Zirconium tetrabromide

  • Formula: ZrBr4
  • Hill system formula: Br4Zr1
  • CAS registry number: [13777-25-8]
  • Formula weight: 410.84
  • Class: bromide
  • Colour: white
  • Appearance: cystalline solid
  • Melting point: 450°C
  • Boiling point: 350°C; 250°C
  • Density: 3980 kg m-3

The following are some synonyms of zirconium tetrabromide:

  • zirconium tetrabromide
  • zirconium(IV) bromide
  • zirconium bromide

The oxidation number of zirconium in zirconium tetrabromide is 4.


ZrO2 + 2C + 2Br2 (560°C) → ZrBr4 + 2CO

Zirconium(IV) tetrabromide may be made through the direct reaction of the elements or by passing a stream of bromine in carbon dioxide over a mixture of zirconium(IV) oxide and sugar charcoal contained in a hot pyrex tube. Purification may be achieved by vacuum sublimation. The overall yield is about 60%. Zirconium(IV) bromide is a white crystalline solid that hydrolyses when dissolved in water.

Element analysis

The table shows element percentages for ZrBr4 (zirconium tetrabromide).

Element %
Br 77.80
Zr 22.20

Isotope pattern for ZrBr4

The chart below shows the calculated isotope pattern for the formula ZrBr4 with the most intense ion set to 100%.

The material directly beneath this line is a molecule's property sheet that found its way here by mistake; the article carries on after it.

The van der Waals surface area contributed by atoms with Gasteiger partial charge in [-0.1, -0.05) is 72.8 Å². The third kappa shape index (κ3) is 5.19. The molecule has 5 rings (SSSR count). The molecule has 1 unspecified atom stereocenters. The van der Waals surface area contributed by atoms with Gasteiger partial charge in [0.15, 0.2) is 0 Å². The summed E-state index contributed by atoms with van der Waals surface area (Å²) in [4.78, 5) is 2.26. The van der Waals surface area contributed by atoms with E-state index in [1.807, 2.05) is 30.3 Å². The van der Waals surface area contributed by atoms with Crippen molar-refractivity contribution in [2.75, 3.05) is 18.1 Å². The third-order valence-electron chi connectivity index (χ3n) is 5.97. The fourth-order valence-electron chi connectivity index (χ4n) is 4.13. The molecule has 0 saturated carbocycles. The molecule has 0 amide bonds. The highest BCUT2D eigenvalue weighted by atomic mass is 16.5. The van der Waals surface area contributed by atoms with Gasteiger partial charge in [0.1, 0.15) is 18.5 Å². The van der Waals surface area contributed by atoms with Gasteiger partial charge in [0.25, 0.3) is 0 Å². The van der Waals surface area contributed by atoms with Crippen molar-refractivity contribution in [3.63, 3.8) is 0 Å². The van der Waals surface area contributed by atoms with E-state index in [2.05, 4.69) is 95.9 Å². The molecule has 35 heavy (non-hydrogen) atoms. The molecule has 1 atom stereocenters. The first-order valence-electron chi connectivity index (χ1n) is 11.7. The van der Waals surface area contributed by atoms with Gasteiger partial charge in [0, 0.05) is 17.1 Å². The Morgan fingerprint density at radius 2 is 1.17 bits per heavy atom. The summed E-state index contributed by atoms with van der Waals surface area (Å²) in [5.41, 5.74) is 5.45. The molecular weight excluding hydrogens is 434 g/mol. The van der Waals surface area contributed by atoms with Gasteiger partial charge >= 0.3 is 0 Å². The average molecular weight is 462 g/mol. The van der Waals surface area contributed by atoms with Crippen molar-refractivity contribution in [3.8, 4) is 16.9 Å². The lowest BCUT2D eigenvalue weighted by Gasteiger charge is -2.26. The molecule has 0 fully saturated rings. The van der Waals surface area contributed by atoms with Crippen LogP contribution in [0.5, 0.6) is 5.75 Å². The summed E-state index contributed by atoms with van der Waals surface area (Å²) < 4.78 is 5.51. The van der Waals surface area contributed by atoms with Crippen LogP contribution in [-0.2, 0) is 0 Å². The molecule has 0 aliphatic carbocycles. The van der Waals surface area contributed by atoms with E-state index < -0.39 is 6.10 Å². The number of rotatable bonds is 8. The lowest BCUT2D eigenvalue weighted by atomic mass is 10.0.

The data on these compounds pages are assembled and adapted from the primary literature and several other sources including the following.

  • R.T. Sanderson in Chemical Periodicity, Reinhold, New York, USA, 1960.
  • N.N. Greenwood and A. Earnshaw in Chemistry of the Elements, 2nd edition, Butterworth, UK, 1997.
  • F.A. Cotton, G. Wilkinson, C.A. Murillo, and M. Bochmann, in Advanced Inorganic Chemistry, John Wiley & Sons, 1999.
  • A.F. Trotman-Dickenson, (ed.) in Comprehensive Inorganic Chemistry, Pergamon, Oxford, UK, 1973.
  • R.W.G. Wyckoff, in Crystal Structures, volume 1, Interscience, John Wiley & Sons, 1963.
  • A.R.West in Basic solid state chemistry Chemistry, John Wiley & Sons, 1999.
  • A.F. Wells in Structural inorganic chemistry, 4th edition, Oxford, UK, 1975.
  • J.D.H. Donnay, (ed.) in Crystal data determinative tables, ACA monograph number 5, American Crystallographic Association, USA, 1963.
  • D.R. Lide, (ed.) in Chemical Rubber Company handbook of chemistry and physics, CRC Press, Boca Raton, Florida, USA, 77th edition, 1996.
  • J.W. Mellor in A comprehensive treatise on inorganic and theoretical chemistry, volumes 1-16, Longmans, London, UK, 1922-1937.
  • J.E. Macintyre (ed.) in Dictionary of inorganic compounds, volumes 1-3, Chapman & Hall, London, UK, 1992.

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